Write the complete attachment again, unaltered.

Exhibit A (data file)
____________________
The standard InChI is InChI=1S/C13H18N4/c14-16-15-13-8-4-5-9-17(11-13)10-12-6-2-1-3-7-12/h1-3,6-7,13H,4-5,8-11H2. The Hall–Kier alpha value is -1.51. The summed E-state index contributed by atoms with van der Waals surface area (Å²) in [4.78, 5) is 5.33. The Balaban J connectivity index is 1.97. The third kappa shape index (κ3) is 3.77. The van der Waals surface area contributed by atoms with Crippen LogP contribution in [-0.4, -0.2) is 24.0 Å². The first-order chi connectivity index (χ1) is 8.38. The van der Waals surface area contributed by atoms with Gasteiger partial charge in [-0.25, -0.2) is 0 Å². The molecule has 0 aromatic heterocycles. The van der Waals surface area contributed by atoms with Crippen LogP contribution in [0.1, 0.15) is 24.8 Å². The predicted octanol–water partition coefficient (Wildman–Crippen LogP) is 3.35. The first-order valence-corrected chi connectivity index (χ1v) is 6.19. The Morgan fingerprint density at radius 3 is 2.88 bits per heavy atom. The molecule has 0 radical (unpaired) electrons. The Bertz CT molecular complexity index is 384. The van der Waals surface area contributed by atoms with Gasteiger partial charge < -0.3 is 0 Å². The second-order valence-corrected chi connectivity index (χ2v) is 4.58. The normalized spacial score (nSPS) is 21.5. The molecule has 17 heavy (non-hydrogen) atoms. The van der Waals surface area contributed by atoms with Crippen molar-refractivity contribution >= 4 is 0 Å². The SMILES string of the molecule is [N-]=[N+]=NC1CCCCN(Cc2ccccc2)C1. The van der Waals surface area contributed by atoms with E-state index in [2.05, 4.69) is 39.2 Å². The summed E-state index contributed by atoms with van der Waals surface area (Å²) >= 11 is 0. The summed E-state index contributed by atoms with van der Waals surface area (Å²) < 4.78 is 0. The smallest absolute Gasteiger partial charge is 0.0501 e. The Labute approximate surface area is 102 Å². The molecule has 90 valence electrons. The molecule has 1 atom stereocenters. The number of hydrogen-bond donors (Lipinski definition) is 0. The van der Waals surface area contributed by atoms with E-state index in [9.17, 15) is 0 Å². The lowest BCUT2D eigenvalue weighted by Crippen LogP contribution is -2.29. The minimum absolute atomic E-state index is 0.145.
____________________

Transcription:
The standard InChI is InChI=1S/C13H18N4/c14-16-15-13-8-4-5-9-17(11-13)10-12-6-2-1-3-7-12/h1-3,6-7,13H,4-5,8-11H2. The Hall–Kier alpha value is -1.51. The summed E-state index contributed by atoms with van der Waals surface area (Å²) in [4.78, 5) is 5.33. The Balaban J connectivity index is 1.97. The third kappa shape index (κ3) is 3.77. The van der Waals surface area contributed by atoms with Crippen LogP contribution in [-0.4, -0.2) is 24.0 Å². The first-order chi connectivity index (χ1) is 8.38. The van der Waals surface area contributed by atoms with Gasteiger partial charge in [-0.25, -0.2) is 0 Å². The molecule has 0 aromatic heterocycles. The van der Waals surface area contributed by atoms with Crippen LogP contribution in [0.1, 0.15) is 24.8 Å². The predicted octanol–water partition coefficient (Wildman–Crippen LogP) is 3.35. The first-order valence-corrected chi connectivity index (χ1v) is 6.19. The Morgan fingerprint density at radius 3 is 2.88 bits per heavy atom. The molecule has 0 radical (unpaired) electrons. The Bertz CT molecular complexity index is 384. The van der Waals surface area contributed by atoms with Gasteiger partial charge < -0.3 is 0 Å². The second-order valence-corrected chi connectivity index (χ2v) is 4.58. The normalized spacial score (nSPS) is 21.5. The molecule has 17 heavy (non-hydrogen) atoms. The van der Waals surface area contributed by atoms with Crippen molar-refractivity contribution >= 4 is 0 Å². The SMILES string of the molecule is [N-]=[N+]=NC1CCCCN(Cc2ccccc2)C1. The van der Waals surface area contributed by atoms with E-state index in [2.05, 4.69) is 39.2 Å². The summed E-state index contributed by atoms with van der Waals surface area (Å²) >= 11 is 0. The summed E-state index contributed by atoms with van der Waals surface area (Å²) < 4.78 is 0. The smallest absolute Gasteiger partial charge is 0.0501 e. The Labute approximate surface area is 102 Å². The molecule has 90 valence electrons. The molecule has 1 atom stereocenters. The number of hydrogen-bond donors (Lipinski definition) is 0. The van der Waals surface area contributed by atoms with E-state index in [9.17, 15) is 0 Å². The lowest BCUT2D eigenvalue weighted by Crippen LogP contribution is -2.29. The minimum absolute atomic E-state index is 0.145.